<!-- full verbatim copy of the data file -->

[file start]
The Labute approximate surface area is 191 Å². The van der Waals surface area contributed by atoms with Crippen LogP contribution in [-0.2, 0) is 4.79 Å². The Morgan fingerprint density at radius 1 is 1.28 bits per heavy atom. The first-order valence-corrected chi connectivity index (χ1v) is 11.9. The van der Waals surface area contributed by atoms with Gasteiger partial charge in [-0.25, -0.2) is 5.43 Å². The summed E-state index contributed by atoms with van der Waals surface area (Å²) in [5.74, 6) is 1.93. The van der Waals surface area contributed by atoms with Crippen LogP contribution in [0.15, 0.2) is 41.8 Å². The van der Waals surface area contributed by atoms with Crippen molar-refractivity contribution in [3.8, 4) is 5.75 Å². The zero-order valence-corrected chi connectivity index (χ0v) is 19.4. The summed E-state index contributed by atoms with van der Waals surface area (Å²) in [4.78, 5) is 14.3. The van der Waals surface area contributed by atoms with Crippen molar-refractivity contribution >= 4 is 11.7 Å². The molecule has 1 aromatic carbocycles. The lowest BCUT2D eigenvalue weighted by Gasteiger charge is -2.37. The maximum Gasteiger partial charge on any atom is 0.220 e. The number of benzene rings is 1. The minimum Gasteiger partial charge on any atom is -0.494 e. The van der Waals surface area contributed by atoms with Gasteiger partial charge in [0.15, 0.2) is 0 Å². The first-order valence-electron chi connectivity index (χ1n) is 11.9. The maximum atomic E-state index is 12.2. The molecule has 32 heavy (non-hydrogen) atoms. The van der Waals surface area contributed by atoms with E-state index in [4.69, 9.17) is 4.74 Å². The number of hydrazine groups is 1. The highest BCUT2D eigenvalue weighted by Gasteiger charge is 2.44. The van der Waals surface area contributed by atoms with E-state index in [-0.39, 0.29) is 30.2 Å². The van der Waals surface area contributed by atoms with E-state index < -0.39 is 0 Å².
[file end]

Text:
The Labute approximate surface area is 191 Å². The van der Waals surface area contributed by atoms with Crippen LogP contribution in [-0.2, 0) is 4.79 Å². The Morgan fingerprint density at radius 1 is 1.28 bits per heavy atom. The first-order valence-corrected chi connectivity index (χ1v) is 11.9. The van der Waals surface area contributed by atoms with Gasteiger partial charge in [-0.25, -0.2) is 5.43 Å². The summed E-state index contributed by atoms with van der Waals surface area (Å²) in [5.74, 6) is 1.93. The van der Waals surface area contributed by atoms with Crippen LogP contribution in [0.15, 0.2) is 41.8 Å². The van der Waals surface area contributed by atoms with Crippen molar-refractivity contribution in [3.8, 4) is 5.75 Å². The zero-order valence-corrected chi connectivity index (χ0v) is 19.4. The summed E-state index contributed by atoms with van der Waals surface area (Å²) in [4.78, 5) is 14.3. The van der Waals surface area contributed by atoms with Crippen molar-refractivity contribution >= 4 is 11.7 Å². The molecule has 1 aromatic carbocycles. The lowest BCUT2D eigenvalue weighted by Gasteiger charge is -2.37. The maximum Gasteiger partial charge on any atom is 0.220 e. The number of benzene rings is 1. The minimum Gasteiger partial charge on any atom is -0.494 e. The van der Waals surface area contributed by atoms with Gasteiger partial charge in [0.15, 0.2) is 0 Å². The first-order valence-electron chi connectivity index (χ1n) is 11.9. The maximum atomic E-state index is 12.2. The molecule has 32 heavy (non-hydrogen) atoms. The van der Waals surface area contributed by atoms with E-state index in [4.69, 9.17) is 4.74 Å². The number of hydrazine groups is 1. The highest BCUT2D eigenvalue weighted by Gasteiger charge is 2.44. The van der Waals surface area contributed by atoms with E-state index in [-0.39, 0.29) is 30.2 Å². The van der Waals surface area contributed by atoms with E-state index < -0.39 is 0 Å².